A recent study published in the scientific journal Psychology & Marketing this year and co-authored by Yan Meng, Associate Professor of Marketing at Grenoble Ecole de Management, has demonstrated how the moral meaning associated with the colors black and white can influence consumer behavior. The findings of the study, Color me moral: White and black product colors influence prosocial behaviors, have significant potential impact on the welfare of society considering just how prevalent and popular these product colors are.
An eclectic combination of research interests
Marketing and consumer behavior research are disproportionately directed towards studying buying behavior: why do people purchase certain products? But what about what happens afterwards? For example, buying food is obviously consumer behavior, but Meng realized as a PhD student that "the food you purchased is now yours but so is the associated waste. So your behavior with respect to that waste, for example throwing it away, is also consumer behavior." This realization inspired a long-term interest for Meng in the consequential actions connected with and resulting from buying behavior, a relatively understudied domain.
Meng's research interests also include sensory marketing and, in particular, color. It is well-established that color has a huge impact on a consumer's decision to buy a product but beyond the diversity of consumer preferences, the broader implications of product colors are relatively unknown. "Color is very interesting and even more so when we integrate the meanings that people assign to colors and how they vary around the world. For example, red represents luck for Chinese people but for the Irish it's green," says Meng.
Color within the context of morality
Meng decided to combine these different research interests in collaboration with a colleague, Eugene Chan at Purdue University in the U.S. "We wanted to study how the meaning of colors, in particular, white and black and their meaning within the context of morality, influence consumer behavior post-purchase."
Western cultures have been conditioned to perceive white as 'morally good' and black as 'morally bad'. The research analyzed whether buying products in these colors influenced consumers prosociality in accordance with moral regulation theory and following a moral credentials framework. "Basically, what that means is: if a person perceives a white‐colored product to be morally good, then purchasing that product represents a good deed and makes them feel like a more moral person. This then motivates licensing to act less morally and prosocial behavior is reduced. On the other hand, if the consumer perceives a black-colored product to be morally bad, the purchase of that product equates to committing a morally wrong deed. The person thus sees themselves as being less moral, motivating compensation through increased prosocial behavior," explains Meng.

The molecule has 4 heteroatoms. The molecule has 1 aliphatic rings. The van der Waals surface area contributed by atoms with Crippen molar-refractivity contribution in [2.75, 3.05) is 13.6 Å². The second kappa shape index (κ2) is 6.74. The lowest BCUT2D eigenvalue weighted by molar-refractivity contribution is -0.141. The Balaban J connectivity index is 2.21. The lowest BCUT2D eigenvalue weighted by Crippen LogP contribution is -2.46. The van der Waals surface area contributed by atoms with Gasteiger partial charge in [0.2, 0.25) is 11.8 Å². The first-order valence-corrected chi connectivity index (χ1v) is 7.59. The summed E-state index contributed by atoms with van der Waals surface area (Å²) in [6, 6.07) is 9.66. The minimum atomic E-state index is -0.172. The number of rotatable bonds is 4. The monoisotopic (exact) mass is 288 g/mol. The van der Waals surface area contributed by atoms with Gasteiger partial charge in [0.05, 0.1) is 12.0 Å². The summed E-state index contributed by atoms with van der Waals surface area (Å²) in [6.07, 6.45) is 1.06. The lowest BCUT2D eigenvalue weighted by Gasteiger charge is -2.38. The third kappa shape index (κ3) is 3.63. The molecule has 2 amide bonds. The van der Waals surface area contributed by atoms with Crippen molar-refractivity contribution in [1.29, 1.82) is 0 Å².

The researchers' hypotheses were supported by six different experiments which included a range of different products (such as bookshelves, smartphones or coffee cups) and an array of prosocial measures (participants willingness to complete additional questionnaires without any additional payment or to donate to charity a proportion of an imagined unexpected tax refund or a real bonus compensation). "The results showed that product color can lead to moral regulatory effects. However, for these effects to arise requires that the consumer links the purchase to their own sense of self," explains Meng.
The potential societal impact
Considering that white and black represent two of the most common and popular product colors, the prosocial consequences of buying products in these colors have significant potential impact on the welfare of society. "Consider, for example, the Apple iPhone which is usually available in black and white and is often released just before the holiday season, which is an important time for donations. Another really interesting question relates to packaging, what is the effect of purchasing a black-colored product in white-colored packaging? This is particularly intriguing if you consider how much easier it is to change the packaging than the product," reflects Meng.
Meng's ambition for the future is to continue combining her eclectic mix of research interests – in particular, color, sensory marketing, identity and moral regulation theory - to form new lines of research and generate knowledge in areas that are currently largely unstudied and unknown.